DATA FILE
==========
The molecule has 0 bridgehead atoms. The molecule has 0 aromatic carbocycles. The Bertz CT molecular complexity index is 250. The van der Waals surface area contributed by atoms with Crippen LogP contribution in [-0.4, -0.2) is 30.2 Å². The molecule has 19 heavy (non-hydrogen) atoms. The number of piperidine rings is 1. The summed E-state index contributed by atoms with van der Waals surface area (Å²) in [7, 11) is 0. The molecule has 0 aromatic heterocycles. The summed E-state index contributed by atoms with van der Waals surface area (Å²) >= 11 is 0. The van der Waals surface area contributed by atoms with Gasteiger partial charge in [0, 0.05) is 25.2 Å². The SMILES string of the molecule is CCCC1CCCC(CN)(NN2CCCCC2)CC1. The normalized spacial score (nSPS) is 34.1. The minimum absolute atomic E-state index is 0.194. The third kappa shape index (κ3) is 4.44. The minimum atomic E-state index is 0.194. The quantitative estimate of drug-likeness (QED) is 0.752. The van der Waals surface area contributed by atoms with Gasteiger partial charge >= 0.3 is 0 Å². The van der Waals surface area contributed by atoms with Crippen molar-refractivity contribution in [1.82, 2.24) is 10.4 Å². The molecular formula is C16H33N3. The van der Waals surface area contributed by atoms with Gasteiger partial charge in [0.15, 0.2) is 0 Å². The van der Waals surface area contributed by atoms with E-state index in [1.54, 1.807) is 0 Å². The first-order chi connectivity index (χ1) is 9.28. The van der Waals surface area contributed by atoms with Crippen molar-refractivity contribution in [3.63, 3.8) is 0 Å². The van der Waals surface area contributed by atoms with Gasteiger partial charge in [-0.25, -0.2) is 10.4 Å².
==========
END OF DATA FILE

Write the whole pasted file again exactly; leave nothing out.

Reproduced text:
The molecule has 0 bridgehead atoms. The molecule has 0 aromatic carbocycles. The Bertz CT molecular complexity index is 250. The van der Waals surface area contributed by atoms with Crippen LogP contribution in [-0.4, -0.2) is 30.2 Å². The molecule has 19 heavy (non-hydrogen) atoms. The number of piperidine rings is 1. The summed E-state index contributed by atoms with van der Waals surface area (Å²) in [7, 11) is 0. The molecule has 0 aromatic heterocycles. The summed E-state index contributed by atoms with van der Waals surface area (Å²) >= 11 is 0. The van der Waals surface area contributed by atoms with Gasteiger partial charge in [0, 0.05) is 25.2 Å². The SMILES string of the molecule is CCCC1CCCC(CN)(NN2CCCCC2)CC1. The normalized spacial score (nSPS) is 34.1. The minimum absolute atomic E-state index is 0.194. The third kappa shape index (κ3) is 4.44. The minimum atomic E-state index is 0.194. The quantitative estimate of drug-likeness (QED) is 0.752. The van der Waals surface area contributed by atoms with Gasteiger partial charge >= 0.3 is 0 Å². The van der Waals surface area contributed by atoms with Crippen molar-refractivity contribution in [1.82, 2.24) is 10.4 Å². The molecular formula is C16H33N3. The van der Waals surface area contributed by atoms with Gasteiger partial charge in [0.15, 0.2) is 0 Å². The van der Waals surface area contributed by atoms with E-state index in [1.54, 1.807) is 0 Å². The first-order chi connectivity index (χ1) is 9.28. The van der Waals surface area contributed by atoms with Crippen molar-refractivity contribution in [3.63, 3.8) is 0 Å². The van der Waals surface area contributed by atoms with Gasteiger partial charge in [-0.25, -0.2) is 10.4 Å².